Afghanistan

Obama's sham Afghanistan treaty that doesn't end the war in 2014 but makes it endless

David Swanson - WarIsACrime.org

Obama and Karzai signed a treaty for more years of war in Afghanistan, just like in Iraq -- the difference being that, the Afghan deal doesn't include an end date.

President Obama has signed an agreement with President Karzai to keep a major US military presence in Afghanistan (currently about three times the size Obama began with) through the end of 2014, and to allow a significant unspecified presence beyond that date, with no end date stipulated.

Obama stresses that no permanent US bases will be involved, but his agreement requires Afghanistan to let US troops use "Afghan" bases.

Obama forgot to provide any reason not to withdraw from Afghanistan now, given majority US desire to end the war. Like Newt Gingrich promising to quit campaigning before actually doing so, Obama is promising to leave Afghanistan, but not yet -- except that he isn't promising to ever leave at all. The agreement is open-ended.

Obama spoke on Tuesday of a transition to Afghan control, but we've heard that talk for a decade. That's not some new bright idea that requires two-and-a-half more years to develop.

Obama talked of fighting al Qaeda, but the US has not been fighting al Qaeda in Afghanistan, and has admitted for years that there is virtually no al Qaeda presence there. That's not the two-year project, and it's not the reason to remain indefinitely after 2014.

The agreement requires that all "entities" involved in a peace process renounce violence, but the Taliban will no more do that while under foreign occupation than the United States will do so while occupying. This is not a serious plan to leave. Nor is it a plan based on Afghan sovereignty, numerous claims to the contrary notwithstanding.

The Taliban need help to break their al-Qaida ties

The Taliban need help to break their al-Qaida ties

The west should offer the pragmatic wing of the Taliban an alternative to al-Qaida's armed struggle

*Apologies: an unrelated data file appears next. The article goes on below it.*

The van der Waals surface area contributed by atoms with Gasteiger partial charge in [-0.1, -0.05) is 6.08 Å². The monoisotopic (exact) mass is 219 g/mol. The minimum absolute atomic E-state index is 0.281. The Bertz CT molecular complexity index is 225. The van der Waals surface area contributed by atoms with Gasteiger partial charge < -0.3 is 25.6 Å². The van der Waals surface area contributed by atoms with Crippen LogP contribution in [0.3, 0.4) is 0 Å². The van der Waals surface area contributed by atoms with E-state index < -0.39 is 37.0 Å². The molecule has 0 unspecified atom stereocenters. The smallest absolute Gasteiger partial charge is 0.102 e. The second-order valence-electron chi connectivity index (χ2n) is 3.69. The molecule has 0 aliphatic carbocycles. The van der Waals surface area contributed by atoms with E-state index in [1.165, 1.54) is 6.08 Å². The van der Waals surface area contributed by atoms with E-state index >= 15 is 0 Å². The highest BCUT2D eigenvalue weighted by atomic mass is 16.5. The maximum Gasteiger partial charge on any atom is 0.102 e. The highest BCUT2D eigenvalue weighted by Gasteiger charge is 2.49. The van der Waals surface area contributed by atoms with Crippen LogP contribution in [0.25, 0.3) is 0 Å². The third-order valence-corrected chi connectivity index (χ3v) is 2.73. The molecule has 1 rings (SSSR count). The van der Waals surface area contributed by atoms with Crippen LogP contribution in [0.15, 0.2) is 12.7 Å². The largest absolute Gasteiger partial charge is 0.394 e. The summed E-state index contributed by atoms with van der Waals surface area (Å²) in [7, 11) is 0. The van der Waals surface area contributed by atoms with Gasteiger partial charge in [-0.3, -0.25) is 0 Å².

Michael Semple
guardian.co.uk, Monday 30 April 2012 18.10 BST
Article history

So, we have evidence that the Afghan Taliban movement is a veritable extension of al-Qaida and thus must be even more resolute in the fight against them. That would be the obvious initial reaction to the revelation that the leaders of the two movements kept closely in touch right up to the time of Osama bin Laden's death. But anyone drawing this conclusion is glossing over our real strategic failure in Afghanistan – the failure to squeeze the Taliban out of their Faustian alliance with al-Qaida.

Anyone who follows the wars in Afghanistan and Pakistan closely knows that, despite the talk of diminished al-Qaida numbers on the ground, its activists and affiliates are heavily involved in the Taliban military campaign. In particular, it contributes military expertise to the spectacular attacks organised out of Waziristan, it sends groups of fighters from there to the front lines and it inspires. The graph of foreign fighters killed or captured in Afghanistan's provinces shows that the al-Qaida-linked international militant coalition is still a factor in the war. The revelations of the correspondence between Bin Laden and Mullah Omar simply confirms that the militant leaders knew what their militaries were up to.

The real question is not whether there are linkages between the Taliban and al-Qaida, it is what to do about these linkages.

George Galloway's victory shows Britain is sick of the war in Afghanistan - Paul Flynn

George Galloway's victory shows Britain is sick of the war in Afghanistan

The Bradford West result is a powerful message of a collapse of trust between people and politicians. The lies must end now

Paul Flynn
guardian.co.uk, Saturday 7 April 2012 14.00 BST
Article history

British soldiers from 2nd Battalion the Rifles cross a waterway through farmland in Helmand province. Photograph: Cpl Timothy L Solano/PA
The people of Bradford West have spoken. It's a message of thunderous simplicity. Our three political parties decide not to see, hear or understand.

Britain is sick of the Afghan war. It is being prolonged by politicians seeking to devise an end that will favour their reputations. After valiant heroism, the Dutch and Canadian parliaments withdrew their troops. The voices of their people demanded an end to the lies and cowardice that were causing their soldiers to risk their lives in a futile conflict.

It was simple and clear in 2001. Tony Blair was in messianic mode, clad in a cloak of infallibility. His prime objective was to build a blood-brother relationship with the Republican Bush as he had with the Democratic Clinton. Rage at 9/11 found its expression in the delusion of western omnipotence. Osama bin Laden had to be found. The tinpot regime in Afghanistan had to be toppled for protecting him. Its 13th-century society had to be transformed into a Scandinavian democracy minus corruption and the drugs trade. Tony Blair explained to the Commons that 90% of the heroin used in Britain came from Afghanistan. He said the country was riddled with corruption and had the second-worst maternal mortality rate in the world. Not an inch of progress has been made in 11 years on all three of these issues. The sacrifice of western blood has made conditions worse. The progress made in education and women's rights is fragile and will not survive Nato's withdrawal.